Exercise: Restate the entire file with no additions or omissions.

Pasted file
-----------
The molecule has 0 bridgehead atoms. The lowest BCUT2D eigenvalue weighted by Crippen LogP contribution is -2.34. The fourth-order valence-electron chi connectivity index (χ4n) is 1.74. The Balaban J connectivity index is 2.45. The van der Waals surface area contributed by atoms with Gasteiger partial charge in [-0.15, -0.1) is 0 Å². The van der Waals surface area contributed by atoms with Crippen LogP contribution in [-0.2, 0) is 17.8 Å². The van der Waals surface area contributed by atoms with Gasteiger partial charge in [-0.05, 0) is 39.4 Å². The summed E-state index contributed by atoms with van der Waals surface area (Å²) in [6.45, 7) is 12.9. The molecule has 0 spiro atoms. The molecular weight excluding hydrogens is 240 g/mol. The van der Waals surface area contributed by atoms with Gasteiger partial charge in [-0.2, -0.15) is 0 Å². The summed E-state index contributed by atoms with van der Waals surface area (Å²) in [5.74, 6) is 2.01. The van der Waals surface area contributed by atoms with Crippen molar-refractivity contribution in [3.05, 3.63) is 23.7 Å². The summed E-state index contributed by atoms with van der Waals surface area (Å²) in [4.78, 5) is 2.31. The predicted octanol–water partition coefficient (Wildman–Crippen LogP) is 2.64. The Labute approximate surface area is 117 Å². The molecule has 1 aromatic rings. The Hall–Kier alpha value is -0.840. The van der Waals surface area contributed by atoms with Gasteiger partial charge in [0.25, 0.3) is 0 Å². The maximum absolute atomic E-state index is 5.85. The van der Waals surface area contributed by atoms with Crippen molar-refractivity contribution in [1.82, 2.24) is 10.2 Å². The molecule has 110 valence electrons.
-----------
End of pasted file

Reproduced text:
The molecule has 0 bridgehead atoms. The lowest BCUT2D eigenvalue weighted by Crippen LogP contribution is -2.34. The fourth-order valence-electron chi connectivity index (χ4n) is 1.74. The Balaban J connectivity index is 2.45. The van der Waals surface area contributed by atoms with Gasteiger partial charge in [-0.15, -0.1) is 0 Å². The van der Waals surface area contributed by atoms with Crippen LogP contribution in [-0.2, 0) is 17.8 Å². The van der Waals surface area contributed by atoms with Gasteiger partial charge in [-0.05, 0) is 39.4 Å². The summed E-state index contributed by atoms with van der Waals surface area (Å²) in [6.45, 7) is 12.9. The molecule has 0 spiro atoms. The molecular weight excluding hydrogens is 240 g/mol. The van der Waals surface area contributed by atoms with Gasteiger partial charge in [-0.2, -0.15) is 0 Å². The summed E-state index contributed by atoms with van der Waals surface area (Å²) in [5.74, 6) is 2.01. The van der Waals surface area contributed by atoms with Crippen molar-refractivity contribution in [3.05, 3.63) is 23.7 Å². The summed E-state index contributed by atoms with van der Waals surface area (Å²) in [4.78, 5) is 2.31. The predicted octanol–water partition coefficient (Wildman–Crippen LogP) is 2.64. The Labute approximate surface area is 117 Å². The molecule has 1 aromatic rings. The Hall–Kier alpha value is -0.840. The van der Waals surface area contributed by atoms with Gasteiger partial charge in [0.25, 0.3) is 0 Å². The maximum absolute atomic E-state index is 5.85. The van der Waals surface area contributed by atoms with Crippen molar-refractivity contribution in [1.82, 2.24) is 10.2 Å². The molecule has 110 valence electrons.